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   by The Notorious Doctor Zoom Zoom


  1960's Psychedelic author and New Age icon. In 1968, Castenada claimed he traveled to Mexico was taught secrets of magic and enlightenment through drugs by a Yaqui Indian sorcerer named Don Juan. Castenada wrote about the alleged experiences of what he called "the separate reality" in his best selling book,  The Teachings of Don Juan.

     Castaneda claimed he took peyote, talked to coyotes, turned into a crow, and learned how to fly, all through Don Juan's instructions and lots of dope. Castenada's book was an instant hit with the Hippies of the 1960's who now had an excuse to justify the use dangerous pychotropic drugs, and also a hit with occultists who had read about Crowley's recommendations for drugs as part of "Magick". The Wiccan group "Church of All Worlds" made Castenada's books required reading according to former members.

     That Castenada's books encourage drug use is unquestionable, and have no doubt lead many people down a path of drug addiction and ruin, just as Crowley's Thelema has. Castenada went on to write 11 more books including Journey To Ixtalan, which he submitted as his doctoral thesis at UCLA and was awarded a Doctorate in Anthropology degree.

     Not everyone bought Casteneda's story hook, line and sinker, however. Several Native American scholars have commented that the story of Don Juan and Castenada resembles European stories of the sorcerer and his apprentice rather than traditional Native American Shamanism.  In 1972 Anthropologist Joyce Carol Oates wrote a critical letter to the New York Times because their book reviewer accepted Castaneda's books as fact. Then in 1973, Time magazine published an expose of Castenada, revealing he had lied about his past, as most occultists seem to do.

     When various skeptics and seekers alike inquired if they could meet Don Juan,the answer Castenada gave them was always “no”. Richard de Mille, son of famous director Cecil, practically made a career demonstrating Castaneda's was afraud. No one has ever been able to verify the existence Don Juan, and it seems he never really existed, just like Christian Rosenkrutz, Coot Hoomi, or Anna Sprengel.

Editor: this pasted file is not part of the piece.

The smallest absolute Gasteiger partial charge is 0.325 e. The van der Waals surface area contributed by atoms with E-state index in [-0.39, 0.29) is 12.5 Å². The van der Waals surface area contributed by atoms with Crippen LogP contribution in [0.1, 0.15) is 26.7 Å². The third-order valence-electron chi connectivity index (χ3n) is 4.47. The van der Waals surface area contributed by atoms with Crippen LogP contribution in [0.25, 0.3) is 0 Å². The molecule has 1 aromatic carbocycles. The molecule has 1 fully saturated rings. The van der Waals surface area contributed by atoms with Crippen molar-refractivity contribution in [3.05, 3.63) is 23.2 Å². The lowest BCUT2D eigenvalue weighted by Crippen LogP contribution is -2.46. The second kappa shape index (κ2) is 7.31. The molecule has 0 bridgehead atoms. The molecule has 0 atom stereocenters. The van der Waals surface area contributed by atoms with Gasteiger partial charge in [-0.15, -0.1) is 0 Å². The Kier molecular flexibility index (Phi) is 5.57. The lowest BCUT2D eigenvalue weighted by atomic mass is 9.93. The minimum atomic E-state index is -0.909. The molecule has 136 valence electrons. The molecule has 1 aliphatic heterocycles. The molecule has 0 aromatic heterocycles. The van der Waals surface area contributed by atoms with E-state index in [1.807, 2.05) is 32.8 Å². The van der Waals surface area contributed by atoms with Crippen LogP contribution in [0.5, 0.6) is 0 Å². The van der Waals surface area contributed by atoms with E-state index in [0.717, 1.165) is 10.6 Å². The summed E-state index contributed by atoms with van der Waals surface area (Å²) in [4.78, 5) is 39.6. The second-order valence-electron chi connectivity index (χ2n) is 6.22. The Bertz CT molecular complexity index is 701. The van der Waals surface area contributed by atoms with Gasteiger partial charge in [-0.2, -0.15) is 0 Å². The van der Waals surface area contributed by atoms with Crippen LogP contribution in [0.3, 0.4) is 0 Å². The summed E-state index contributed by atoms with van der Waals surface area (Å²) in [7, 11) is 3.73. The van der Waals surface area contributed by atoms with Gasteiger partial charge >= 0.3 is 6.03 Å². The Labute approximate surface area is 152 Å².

Castenada "killed off" Don Juan in the second book in order to deflect criticism, claiming the Shaman had died sometime after his previous encounter with him. Unfortunately this fictional character wasn’t the only person who died because of Carlos. Castenada created his own cult in the later years of his life called "Cleargreen", that consisted of female followers who were also his lovers. These he called his "witches". Charles Manson called the female lover/cult members of his desert based drug cult “witches” too, by the way.

     In After Casteanda's death in 1998, the female cult members disappeared. "Witches" Florinda Donner-Grau and Taisha Abelar, Kylie Lundahl, and Amalia Marquez vanished the day after Castaneda's death. A few weeks later, Patricia Partin, Castaneda's adopted daughter as well as his lover (sick!), disappeared.  The skeleton of one Cleargreen witch, Partin, turned up in the California dessert in 2006, identified through DNA testing.

     Authorities think the cult killed themselves as part of a suicide pact when Castenada died from natural causes. Some former Castaneda associates suspect the missing women committed suicide because of remarks they made shortly before vanishing, and Castaneda's frequent discussion of suicide in cult meetings. Achieving transcendence through "a death nobly chosen"  had long been central to his ludicrous teachings, along with drug use and "magic".

 Carlos Castenada: fraud, drug pusher, liar, suicide cult leader...and PhD recipient from UCLA.

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